- File Size: 1173 KB
- Print Length: 225 pages
- Simultaneous Device Usage: Unlimited
- Publisher: WestBow Press (December 20, 2016)
- Publication Date: December 20, 2016
- Sold by: Amazon Digital Services LLC
- Language: English
- ASIN: B01N2W72NC
- Text-to-Speech: Enabled
- Word Wise: Enabled
- Lending: Enabled
- Amazon Best Sellers Rank: #408,469 Paid in Kindle Store (See Top 100 Paid in Kindle Store)
|Print List Price:||$19.95|
Save $15.96 (80%)
Achaía: The Days of Noah Kindle Edition
Enter your mobile number or email address below and we'll send you a link to download the free Kindle App. Then you can start reading Kindle books on your smartphone, tablet, or computer - no Kindle device required.
To get the free app, enter your mobile phone number.
Would you like to tell us about a lower price?
Top customer reviews
This aspect of the book intrigued me, though I think that it went too far. I remember listening to a sermon a while back, and the preacher speculated that God destroyed the animals in the Flood because people had been cross-breeding them. Some—-not experts, mind you, but armchair interpreters of the Bible—-have speculated that the antediluvian period may have been more advanced than people think. There may be nothing whatsoever to that idea, but it can provide fodder for the imagination. I wonder if Beckham could have explored that idea, without going as far as he did.
Portraying the antediluvian period as technologically advanced—-as advanced as today—-is not very realistic. If people were so advanced back then, why couldn’t they survive the Flood? To his credit, Beckham actually addresses this question. Elihu, of Book of Job fame, invents his own craft to survive the Flood, just in case Noah is right. But meteors are falling from the sky, after people of earth destroy the planet Ariel in fear that there was life there, and Elihu’s craft gets destroyed. Okay, fine, then why was Noah’s Ark safe from all that? I suppose the answer would be divine protection!
The book depicts conflicts among Sethites, Cainites, and Nephiliim. Their conflicts with each other were bloody, since Genesis 6 depicts the antediluvian time as a time of violence. But, in Beckham’s telling, they also had their own ideological approaches to religion, history, and their own identity, as they took the Adamic religion in their own directions. Meanwhile, there were Cainites who were trying to get back into the Garden of Eden. And not all of the Cainites were bad people. All of this was intriguing, but there could have been more of this sort of thing in the book. Elihu was a character in this book, for example, and I don’t recall reading any of his theological reflections, though he shared a lot of them in the Book of Job!
Regarding the Nephiliim, Beckham went the route of portraying them as the offspring of the Sethites and the Cainites. For some reason, the Nephiliim thought they were superior to others. This would have made more sense, had Beckham portrayed them as the offspring of divine beings and human women!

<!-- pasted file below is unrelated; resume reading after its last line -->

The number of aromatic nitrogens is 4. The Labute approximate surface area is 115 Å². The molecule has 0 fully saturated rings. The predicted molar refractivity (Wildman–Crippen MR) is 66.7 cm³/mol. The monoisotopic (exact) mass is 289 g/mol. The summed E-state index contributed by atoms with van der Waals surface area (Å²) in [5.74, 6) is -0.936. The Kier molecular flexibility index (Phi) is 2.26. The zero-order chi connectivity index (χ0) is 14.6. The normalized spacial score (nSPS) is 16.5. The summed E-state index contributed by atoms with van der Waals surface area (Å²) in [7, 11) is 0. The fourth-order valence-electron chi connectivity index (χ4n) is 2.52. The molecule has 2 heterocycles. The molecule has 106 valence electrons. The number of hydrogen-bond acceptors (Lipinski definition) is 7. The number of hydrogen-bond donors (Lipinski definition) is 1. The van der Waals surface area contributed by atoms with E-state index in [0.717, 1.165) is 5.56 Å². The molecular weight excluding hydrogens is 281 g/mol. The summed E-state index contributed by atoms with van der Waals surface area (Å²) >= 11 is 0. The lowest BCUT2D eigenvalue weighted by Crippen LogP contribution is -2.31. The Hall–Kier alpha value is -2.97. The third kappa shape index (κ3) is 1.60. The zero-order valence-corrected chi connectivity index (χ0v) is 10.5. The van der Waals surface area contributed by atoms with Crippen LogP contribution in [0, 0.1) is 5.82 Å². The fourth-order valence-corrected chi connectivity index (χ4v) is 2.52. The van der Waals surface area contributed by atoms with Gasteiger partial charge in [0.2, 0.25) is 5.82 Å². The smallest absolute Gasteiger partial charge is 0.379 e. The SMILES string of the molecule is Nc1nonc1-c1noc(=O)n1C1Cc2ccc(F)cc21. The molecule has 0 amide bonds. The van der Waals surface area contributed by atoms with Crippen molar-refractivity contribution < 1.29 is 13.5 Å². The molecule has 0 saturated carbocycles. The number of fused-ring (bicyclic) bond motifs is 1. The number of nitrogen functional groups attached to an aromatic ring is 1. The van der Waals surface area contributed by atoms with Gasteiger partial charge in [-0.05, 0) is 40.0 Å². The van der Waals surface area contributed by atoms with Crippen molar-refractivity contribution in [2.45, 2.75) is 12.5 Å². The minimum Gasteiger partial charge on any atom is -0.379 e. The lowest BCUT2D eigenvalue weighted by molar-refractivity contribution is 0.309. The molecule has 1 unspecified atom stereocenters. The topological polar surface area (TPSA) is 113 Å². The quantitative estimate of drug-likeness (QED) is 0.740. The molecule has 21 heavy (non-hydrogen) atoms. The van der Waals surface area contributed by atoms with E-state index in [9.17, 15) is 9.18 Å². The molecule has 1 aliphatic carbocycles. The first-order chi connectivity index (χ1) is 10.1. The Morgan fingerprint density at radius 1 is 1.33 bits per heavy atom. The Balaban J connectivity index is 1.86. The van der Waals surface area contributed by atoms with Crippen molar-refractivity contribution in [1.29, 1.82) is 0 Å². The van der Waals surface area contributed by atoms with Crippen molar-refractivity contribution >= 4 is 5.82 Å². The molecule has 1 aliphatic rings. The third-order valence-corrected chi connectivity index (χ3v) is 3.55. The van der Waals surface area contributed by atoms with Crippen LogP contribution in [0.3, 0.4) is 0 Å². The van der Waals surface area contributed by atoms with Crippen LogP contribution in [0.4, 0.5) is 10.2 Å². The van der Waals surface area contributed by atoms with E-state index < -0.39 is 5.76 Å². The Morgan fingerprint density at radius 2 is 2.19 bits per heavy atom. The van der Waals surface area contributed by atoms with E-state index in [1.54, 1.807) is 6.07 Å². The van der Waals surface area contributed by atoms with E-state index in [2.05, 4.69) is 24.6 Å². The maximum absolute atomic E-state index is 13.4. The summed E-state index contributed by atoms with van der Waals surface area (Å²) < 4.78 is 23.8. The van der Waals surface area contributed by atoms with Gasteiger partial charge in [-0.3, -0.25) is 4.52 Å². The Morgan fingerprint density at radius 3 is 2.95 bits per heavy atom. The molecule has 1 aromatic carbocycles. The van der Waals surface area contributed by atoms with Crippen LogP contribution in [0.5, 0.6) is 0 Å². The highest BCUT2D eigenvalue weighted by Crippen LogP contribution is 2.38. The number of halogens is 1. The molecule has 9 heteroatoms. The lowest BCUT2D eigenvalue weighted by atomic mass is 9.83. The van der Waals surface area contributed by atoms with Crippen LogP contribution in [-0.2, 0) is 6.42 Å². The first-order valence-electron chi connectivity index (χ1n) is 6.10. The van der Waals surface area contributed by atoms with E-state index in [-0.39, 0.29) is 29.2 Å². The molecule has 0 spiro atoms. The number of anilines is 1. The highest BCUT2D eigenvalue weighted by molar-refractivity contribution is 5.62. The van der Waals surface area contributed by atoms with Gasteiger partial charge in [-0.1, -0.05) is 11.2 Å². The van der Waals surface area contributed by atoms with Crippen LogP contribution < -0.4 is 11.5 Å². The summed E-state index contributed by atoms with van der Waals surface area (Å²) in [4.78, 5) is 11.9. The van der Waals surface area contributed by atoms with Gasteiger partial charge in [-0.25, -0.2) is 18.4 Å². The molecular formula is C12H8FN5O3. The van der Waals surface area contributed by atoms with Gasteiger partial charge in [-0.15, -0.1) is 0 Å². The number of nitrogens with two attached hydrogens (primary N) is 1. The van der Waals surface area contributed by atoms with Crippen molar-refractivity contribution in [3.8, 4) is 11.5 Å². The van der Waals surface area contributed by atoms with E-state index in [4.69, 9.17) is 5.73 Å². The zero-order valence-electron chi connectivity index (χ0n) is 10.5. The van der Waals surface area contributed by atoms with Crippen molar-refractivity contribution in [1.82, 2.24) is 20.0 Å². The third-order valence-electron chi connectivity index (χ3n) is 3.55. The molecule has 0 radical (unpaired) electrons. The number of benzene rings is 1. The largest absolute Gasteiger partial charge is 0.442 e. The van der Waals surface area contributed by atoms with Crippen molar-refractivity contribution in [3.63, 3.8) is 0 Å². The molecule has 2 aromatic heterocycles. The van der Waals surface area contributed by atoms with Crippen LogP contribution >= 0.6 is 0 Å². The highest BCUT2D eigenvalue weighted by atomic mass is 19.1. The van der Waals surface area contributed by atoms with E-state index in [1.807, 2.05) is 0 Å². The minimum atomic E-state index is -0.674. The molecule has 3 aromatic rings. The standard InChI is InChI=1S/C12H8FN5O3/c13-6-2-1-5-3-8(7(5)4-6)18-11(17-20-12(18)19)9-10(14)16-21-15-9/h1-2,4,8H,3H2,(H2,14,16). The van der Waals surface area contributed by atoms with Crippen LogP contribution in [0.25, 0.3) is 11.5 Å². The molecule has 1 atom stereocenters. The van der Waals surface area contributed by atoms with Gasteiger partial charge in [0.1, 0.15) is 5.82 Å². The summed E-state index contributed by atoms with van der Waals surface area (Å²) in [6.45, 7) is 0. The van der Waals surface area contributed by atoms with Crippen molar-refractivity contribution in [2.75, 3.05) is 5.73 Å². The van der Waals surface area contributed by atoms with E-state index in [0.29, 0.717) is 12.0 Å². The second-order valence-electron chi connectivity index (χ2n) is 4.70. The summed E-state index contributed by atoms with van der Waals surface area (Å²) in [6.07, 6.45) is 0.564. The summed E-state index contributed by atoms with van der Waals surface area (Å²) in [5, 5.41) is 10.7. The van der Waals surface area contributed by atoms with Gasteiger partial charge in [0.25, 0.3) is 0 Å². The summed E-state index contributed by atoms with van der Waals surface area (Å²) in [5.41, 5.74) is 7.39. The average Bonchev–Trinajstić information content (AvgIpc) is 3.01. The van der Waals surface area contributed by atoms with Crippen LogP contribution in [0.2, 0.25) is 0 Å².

The prose of the book was fine, but the organization of the book had its pluses and minuses. The book was organized rather episodically. There would be a short section about a character, and the section would share his or her reflections. On the one hand, this allowed the book to present a variety of perspectives. On the other hand, it hindered the book from flowing smoothly.
One part of the book that I particularly liked was when Noah brought sources onto the Ark: Adam’s creation hymn (presumably Genesis 1), the Book of the Generations of Adam (which is in Genesis), and the Book of Job. Some conservative scholars say that Moses used sources in writing the Book of Genesis, which advocates of the Documentary Hypothesis would dispute. Beckham obviously went with the former view.
Beckham’s book is a good idea, even if it could have been better.
I received a complimentary copy of this book from the publisher through BookLook Bloggers. My review is honest!
I really struggled to read this book. The basic characters weren't so bad. Reading the book, sometimes I could understand the inner workings of the characters and wanted to know them more, other times the utter strangeness of the whole book swallowed me up. There is a huge leap in technology to go from the Iron and early Bronze Age and then to suddenly be in something that is more futuristic than our own modern day life, and then knowing that somehow we end up going back to the Stone/Bronze Ages, all within a few hundred years. This disparity is what really threw me, and didn't allow for an enjoyment of the book.
Even as a steampunk and fantasy reader, I felt this book had far too much imagination, with not enough facts to ground it into a believability. Now, if this were a whole different world, it would be so much easier and more enjoyable to read.
Set up an Amazon Giveaway
Look for similar items by category
- Books > Christian Books & Bibles > Christian Living
- Books > Literature & Fiction > Genre Fiction > Historical
- Books > Religion & Spirituality
- Kindle Store > Kindle eBooks > Literature & Fiction > Historical Fiction
- Kindle Store > Kindle eBooks > Religion & Spirituality > Christian Books & Bibles > Christian Living